During his Feb. 14 State of Our University address, Chancellor Ronnie Green outlined the six major aims of the N2025 Plan, a five-year strategy that’s guiding the University of Nebraska–Lincoln toward a set of bold goals for the university’s next 25 years.
One of those six aims, as stated in the N2025 Plan: “Broaden Nebraska’s engagement in community, industry and global partnerships.” Part of that aim, Green said during his address, involves applying for classification as a Carnegie Community Engagement Campus.
“We just celebrated our 150th anniversary as a committed people’s university to all of the people of this state — whether it’s the rural areas, the urban areas, across our entire state of Nebraska,” Green said. “I will tell you that if there is an institution that should be designated this — that we should aspire to be — it’s the University of Nebraska–Lincoln.”
Wondering what it all means? Read on for a brief rundown.
What is the Carnegie Community Engagement Classification?
It’s basically a way of recognizing that an academic institution has formally evaluated how it engages with its communities — local to global — and is meeting certain benchmarks that demonstrate a real commitment to partnering with those communities.
The classification is granted by the Carnegie Foundation for the Advancement of Teaching and decided on by a national review committee that’s led by the Swearer Center for Public Engagement at Brown University. An inaugural cohort of institutions earned the classification in 2006, with others following in 2008, 2010, 2015 and early 2020. The next cohort of successful applicants will be announced, fittingly, in 2025.
How does the Carnegie Foundation define engagement? What criteria does the university need to evaluate and fulfill?
According to the foundation, engagement means exchanging knowledge and resources with communities in ways that benefit both the communities and the institution itself. That engagement should inform the institution’s instruction and curriculum, its research and creative activity, and, naturally, its extension and outreach. Cultivating a sense of civic responsibility in students and working toward outcomes that emphasize the public good rank as especially important, overarching criteria.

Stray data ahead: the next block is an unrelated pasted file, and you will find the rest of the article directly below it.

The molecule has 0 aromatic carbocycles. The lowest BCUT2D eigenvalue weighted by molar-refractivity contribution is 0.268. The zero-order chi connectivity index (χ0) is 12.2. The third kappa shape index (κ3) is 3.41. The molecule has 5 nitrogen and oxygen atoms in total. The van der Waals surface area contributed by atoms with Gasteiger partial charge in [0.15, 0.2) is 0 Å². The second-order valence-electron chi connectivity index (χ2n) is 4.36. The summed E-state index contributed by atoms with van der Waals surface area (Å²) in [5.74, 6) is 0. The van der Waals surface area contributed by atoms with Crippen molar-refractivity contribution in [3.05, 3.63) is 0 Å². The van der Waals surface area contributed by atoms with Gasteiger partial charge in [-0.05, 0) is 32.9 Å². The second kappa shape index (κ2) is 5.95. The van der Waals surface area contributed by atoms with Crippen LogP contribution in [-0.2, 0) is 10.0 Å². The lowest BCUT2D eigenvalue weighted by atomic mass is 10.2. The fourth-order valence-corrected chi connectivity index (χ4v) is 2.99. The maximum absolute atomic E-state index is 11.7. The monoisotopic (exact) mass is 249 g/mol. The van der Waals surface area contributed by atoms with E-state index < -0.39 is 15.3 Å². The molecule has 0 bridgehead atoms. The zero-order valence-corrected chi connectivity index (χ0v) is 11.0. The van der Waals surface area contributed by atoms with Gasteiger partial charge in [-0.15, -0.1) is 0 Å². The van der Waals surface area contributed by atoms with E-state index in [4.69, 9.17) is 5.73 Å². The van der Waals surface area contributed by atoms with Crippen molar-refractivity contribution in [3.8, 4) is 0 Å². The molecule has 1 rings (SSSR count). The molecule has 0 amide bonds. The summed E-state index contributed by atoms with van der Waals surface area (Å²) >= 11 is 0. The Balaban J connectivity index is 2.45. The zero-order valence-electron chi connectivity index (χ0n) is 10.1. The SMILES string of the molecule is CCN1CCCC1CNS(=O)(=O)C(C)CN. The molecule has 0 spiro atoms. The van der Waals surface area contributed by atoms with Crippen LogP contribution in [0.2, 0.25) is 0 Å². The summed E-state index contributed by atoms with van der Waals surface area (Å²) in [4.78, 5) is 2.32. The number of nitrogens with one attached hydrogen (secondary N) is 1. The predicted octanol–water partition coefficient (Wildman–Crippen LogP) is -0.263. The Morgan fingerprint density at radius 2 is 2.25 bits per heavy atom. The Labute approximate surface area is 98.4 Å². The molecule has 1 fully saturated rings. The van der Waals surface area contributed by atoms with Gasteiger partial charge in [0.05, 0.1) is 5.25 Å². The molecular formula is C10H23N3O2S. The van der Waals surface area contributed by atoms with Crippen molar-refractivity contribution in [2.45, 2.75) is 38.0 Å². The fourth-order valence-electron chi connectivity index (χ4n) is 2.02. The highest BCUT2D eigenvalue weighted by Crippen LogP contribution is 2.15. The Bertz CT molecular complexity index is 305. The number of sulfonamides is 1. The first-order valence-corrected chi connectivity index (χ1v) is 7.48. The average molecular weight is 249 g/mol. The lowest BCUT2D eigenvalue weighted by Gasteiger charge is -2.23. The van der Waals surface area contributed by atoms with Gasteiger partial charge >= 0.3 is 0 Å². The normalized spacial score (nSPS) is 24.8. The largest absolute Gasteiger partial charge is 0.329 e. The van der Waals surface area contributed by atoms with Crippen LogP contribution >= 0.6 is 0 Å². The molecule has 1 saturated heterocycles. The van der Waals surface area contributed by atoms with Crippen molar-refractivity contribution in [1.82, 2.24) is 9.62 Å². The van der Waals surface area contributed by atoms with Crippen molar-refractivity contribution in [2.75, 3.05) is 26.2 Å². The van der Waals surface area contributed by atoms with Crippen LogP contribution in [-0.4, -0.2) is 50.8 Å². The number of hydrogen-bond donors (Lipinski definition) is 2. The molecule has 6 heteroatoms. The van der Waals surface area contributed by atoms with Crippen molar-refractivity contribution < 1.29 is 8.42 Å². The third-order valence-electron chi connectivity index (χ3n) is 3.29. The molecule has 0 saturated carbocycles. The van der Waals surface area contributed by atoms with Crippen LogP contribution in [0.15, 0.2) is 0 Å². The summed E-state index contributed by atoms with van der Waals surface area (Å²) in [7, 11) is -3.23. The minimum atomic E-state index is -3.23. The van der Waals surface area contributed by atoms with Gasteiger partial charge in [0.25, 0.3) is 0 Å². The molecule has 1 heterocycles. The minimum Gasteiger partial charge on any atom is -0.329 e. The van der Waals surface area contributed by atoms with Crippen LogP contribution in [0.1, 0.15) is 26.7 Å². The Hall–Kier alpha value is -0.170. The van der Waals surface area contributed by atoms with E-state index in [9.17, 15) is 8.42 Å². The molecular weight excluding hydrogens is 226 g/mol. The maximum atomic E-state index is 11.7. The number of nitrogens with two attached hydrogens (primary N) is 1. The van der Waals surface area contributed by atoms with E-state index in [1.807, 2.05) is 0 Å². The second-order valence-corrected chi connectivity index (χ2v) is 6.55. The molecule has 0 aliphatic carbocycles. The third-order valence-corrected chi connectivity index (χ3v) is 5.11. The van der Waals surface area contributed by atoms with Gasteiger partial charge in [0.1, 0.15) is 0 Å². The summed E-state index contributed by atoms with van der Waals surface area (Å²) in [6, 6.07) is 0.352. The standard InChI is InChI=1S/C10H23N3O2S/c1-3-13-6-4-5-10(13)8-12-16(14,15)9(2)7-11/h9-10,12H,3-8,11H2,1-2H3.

A few specifics and examples, please.
An institution looking to earn the classification should be (among other things):
- integrating community engagement into mission statements
- recognizing that engagement via awards and celebrations
- communicating its importance through marketing and branding
- allocating money, physical space and fundraising efforts toward it
- offering professional development for faculty and staff interested in it
- weighing it when considering promotion and tenure
- tracking, monitoring and regularly assessing it
“Many of these things we already do,” Bob Wilhelm, vice chancellor for research and economic development, said during a Q&A following Green’s address. “In some cases, we’ll have to be more organized; in other cases, we’ll need to make bigger investments.”
Who’s already in?
Counting the 199 that earned the designation earlier this year, 359 total institutions — including 10 Big Ten universities — currently hold it.
“I will tell you that this is a lofty goal, and success will require a concerted effort on the part of all of us,” Green said. “(But) it will enhance our commitment to the people of the great state of Nebraska.”